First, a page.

Fig. 10 Envelopes of the maximums of directional diagrams of the fully excited array when phasing in E−plane (curve 1) and in H−plane (curve 2).

As the fig.10 shows when exciting the entire finite array, strong interdependence causes the maximums of directional diagrams to form a smooth curve in the sector of angles to ±60° preserving the average width of the diagram corresponding to the width of the directional diagram of the radiator in the infinite array.

Conclusion

— for multiunit radiators of finite antenna arrays, formulas received in [2] have been generalized. For calculating amplitudes of the total boundary wave, an equation of second kind is constructed, norm of the operator of which is always less than one;

— after experimental research of the diagram of the radiator of antenna array with strong connection the methods of measuring related to exciting of one element of the array and let the other elements loaded on matched loads cannot be used. For such an array, measures of maximum of diagrams must of fully excited antenna array with different phasing angles are required;

— the strongest distortions of reflection coefficient in a finite antenna array are for radiators located in the scanning plane. In this case, deviation of the reflection coefficient from the reflection coefficient of the radiator of the infinite array does not exceed 25% for radiators of the central part of the antenna array approximately starting from the distance of (1…1.15) from the edge of the array (the radiator is matched in the infinite array).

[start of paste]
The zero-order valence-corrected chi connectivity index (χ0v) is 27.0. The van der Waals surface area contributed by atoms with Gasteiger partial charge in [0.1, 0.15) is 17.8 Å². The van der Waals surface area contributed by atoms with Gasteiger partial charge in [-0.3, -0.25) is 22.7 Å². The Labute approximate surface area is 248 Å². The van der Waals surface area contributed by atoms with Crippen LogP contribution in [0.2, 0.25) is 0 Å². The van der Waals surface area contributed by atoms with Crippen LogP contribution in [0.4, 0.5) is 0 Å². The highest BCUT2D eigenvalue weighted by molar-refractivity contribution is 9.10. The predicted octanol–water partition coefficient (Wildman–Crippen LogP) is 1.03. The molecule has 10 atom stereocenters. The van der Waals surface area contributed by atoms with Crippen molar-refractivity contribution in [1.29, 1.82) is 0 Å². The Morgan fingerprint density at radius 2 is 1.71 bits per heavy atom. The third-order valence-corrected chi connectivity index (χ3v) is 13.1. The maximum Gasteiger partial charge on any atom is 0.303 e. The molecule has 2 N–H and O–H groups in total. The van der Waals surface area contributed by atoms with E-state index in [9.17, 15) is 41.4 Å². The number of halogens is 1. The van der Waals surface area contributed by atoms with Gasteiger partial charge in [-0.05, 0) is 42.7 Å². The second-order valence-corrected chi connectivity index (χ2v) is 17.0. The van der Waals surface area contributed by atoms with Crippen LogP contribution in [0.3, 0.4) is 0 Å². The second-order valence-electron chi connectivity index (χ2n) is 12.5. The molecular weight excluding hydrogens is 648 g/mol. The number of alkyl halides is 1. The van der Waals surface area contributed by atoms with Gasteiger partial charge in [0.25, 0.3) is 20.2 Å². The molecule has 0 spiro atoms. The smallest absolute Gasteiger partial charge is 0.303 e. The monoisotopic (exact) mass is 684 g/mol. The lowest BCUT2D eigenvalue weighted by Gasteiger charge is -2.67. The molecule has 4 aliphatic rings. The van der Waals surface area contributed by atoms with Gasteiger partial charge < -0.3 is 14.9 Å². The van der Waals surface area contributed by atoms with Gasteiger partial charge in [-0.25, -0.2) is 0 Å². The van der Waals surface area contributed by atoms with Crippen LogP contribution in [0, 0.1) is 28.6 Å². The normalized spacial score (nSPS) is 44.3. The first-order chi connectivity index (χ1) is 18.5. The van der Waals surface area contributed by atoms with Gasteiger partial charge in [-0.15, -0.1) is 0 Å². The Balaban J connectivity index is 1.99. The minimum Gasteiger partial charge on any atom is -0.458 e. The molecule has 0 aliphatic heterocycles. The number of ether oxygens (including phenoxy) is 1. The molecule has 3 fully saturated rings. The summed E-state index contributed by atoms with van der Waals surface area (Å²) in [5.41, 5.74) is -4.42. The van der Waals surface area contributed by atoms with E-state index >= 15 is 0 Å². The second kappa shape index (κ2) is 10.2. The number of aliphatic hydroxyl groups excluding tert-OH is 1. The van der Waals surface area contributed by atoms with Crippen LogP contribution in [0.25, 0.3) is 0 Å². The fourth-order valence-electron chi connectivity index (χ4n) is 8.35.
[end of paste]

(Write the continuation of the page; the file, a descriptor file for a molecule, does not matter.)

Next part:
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References

1. Chulkov V. I. About widebandedness of flat antenna arrays of microstrip radiators. // Second All−Union Science−Technical conference “Devices and methods of applied electrodynamics”, 9…13 September, 1991 (Odessa). Report theses.— M.: MAI, 1991, p. 148.
2. Filippov V. S. Generalized method of subsequent reflections in the theory of finite antenna arrays. // Proceedings of institutes. Radioelectronics, 1991, v. 34, №2, p. 26…32.
3. Chaplin A. F. Analysis and synthesis of antenna arrays.— Lvov: LSU, 1987.— 179p.
4. Filippov V. S. Boundary waves in finite antenna arrays. // Proceedings of institutes. Radioelectronics.— 1985, v. 28, № 2, p. 61…67.
5. Corn G., Corn T. Mathematics reference book for scientists and engineers; Edited by I.G. Aramanovich.— M.: Nauka, 1968.— 720p.
6. Hutson V., Pym J. Applications of functional analysis and operator theory.— M.: Mir, 1983.— 431p.
7. Polozhy G. N., Pakhareva N. A., Stepanenko I. Z. et al. Mathematical practicum /Edited by G. N. Polozhy.— M.: GIFML, 1960.— 232p.